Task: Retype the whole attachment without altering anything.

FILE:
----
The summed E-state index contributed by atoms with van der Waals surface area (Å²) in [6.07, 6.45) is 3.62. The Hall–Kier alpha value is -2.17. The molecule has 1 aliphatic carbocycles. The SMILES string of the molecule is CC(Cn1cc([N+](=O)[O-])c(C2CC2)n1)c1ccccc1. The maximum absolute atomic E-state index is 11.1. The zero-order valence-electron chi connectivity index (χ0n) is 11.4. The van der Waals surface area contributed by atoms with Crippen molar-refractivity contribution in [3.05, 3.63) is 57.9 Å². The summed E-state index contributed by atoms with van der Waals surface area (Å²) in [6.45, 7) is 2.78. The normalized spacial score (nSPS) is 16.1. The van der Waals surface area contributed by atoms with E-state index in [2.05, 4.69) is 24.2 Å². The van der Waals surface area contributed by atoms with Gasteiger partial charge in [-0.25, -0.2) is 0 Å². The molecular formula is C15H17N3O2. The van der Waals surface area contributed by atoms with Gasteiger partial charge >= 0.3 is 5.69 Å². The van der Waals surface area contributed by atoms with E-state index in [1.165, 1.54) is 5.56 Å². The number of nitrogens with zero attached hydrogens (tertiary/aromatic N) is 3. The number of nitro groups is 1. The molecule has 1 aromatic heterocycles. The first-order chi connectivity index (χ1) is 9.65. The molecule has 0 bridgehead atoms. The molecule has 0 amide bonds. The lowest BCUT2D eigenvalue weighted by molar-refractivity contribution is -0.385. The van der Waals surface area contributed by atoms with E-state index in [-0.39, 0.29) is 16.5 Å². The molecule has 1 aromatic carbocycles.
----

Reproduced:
The summed E-state index contributed by atoms with van der Waals surface area (Å²) in [6.07, 6.45) is 3.62. The Hall–Kier alpha value is -2.17. The molecule has 1 aliphatic carbocycles. The SMILES string of the molecule is CC(Cn1cc([N+](=O)[O-])c(C2CC2)n1)c1ccccc1. The maximum absolute atomic E-state index is 11.1. The zero-order valence-electron chi connectivity index (χ0n) is 11.4. The van der Waals surface area contributed by atoms with Crippen molar-refractivity contribution in [3.05, 3.63) is 57.9 Å². The summed E-state index contributed by atoms with van der Waals surface area (Å²) in [6.45, 7) is 2.78. The normalized spacial score (nSPS) is 16.1. The van der Waals surface area contributed by atoms with E-state index in [2.05, 4.69) is 24.2 Å². The van der Waals surface area contributed by atoms with Gasteiger partial charge in [-0.25, -0.2) is 0 Å². The molecular formula is C15H17N3O2. The van der Waals surface area contributed by atoms with Gasteiger partial charge >= 0.3 is 5.69 Å². The van der Waals surface area contributed by atoms with E-state index in [1.165, 1.54) is 5.56 Å². The number of nitrogens with zero attached hydrogens (tertiary/aromatic N) is 3. The number of nitro groups is 1. The molecule has 1 aromatic heterocycles. The first-order chi connectivity index (χ1) is 9.65. The molecule has 0 bridgehead atoms. The molecule has 0 amide bonds. The lowest BCUT2D eigenvalue weighted by molar-refractivity contribution is -0.385. The van der Waals surface area contributed by atoms with E-state index in [-0.39, 0.29) is 16.5 Å². The molecule has 1 aromatic carbocycles.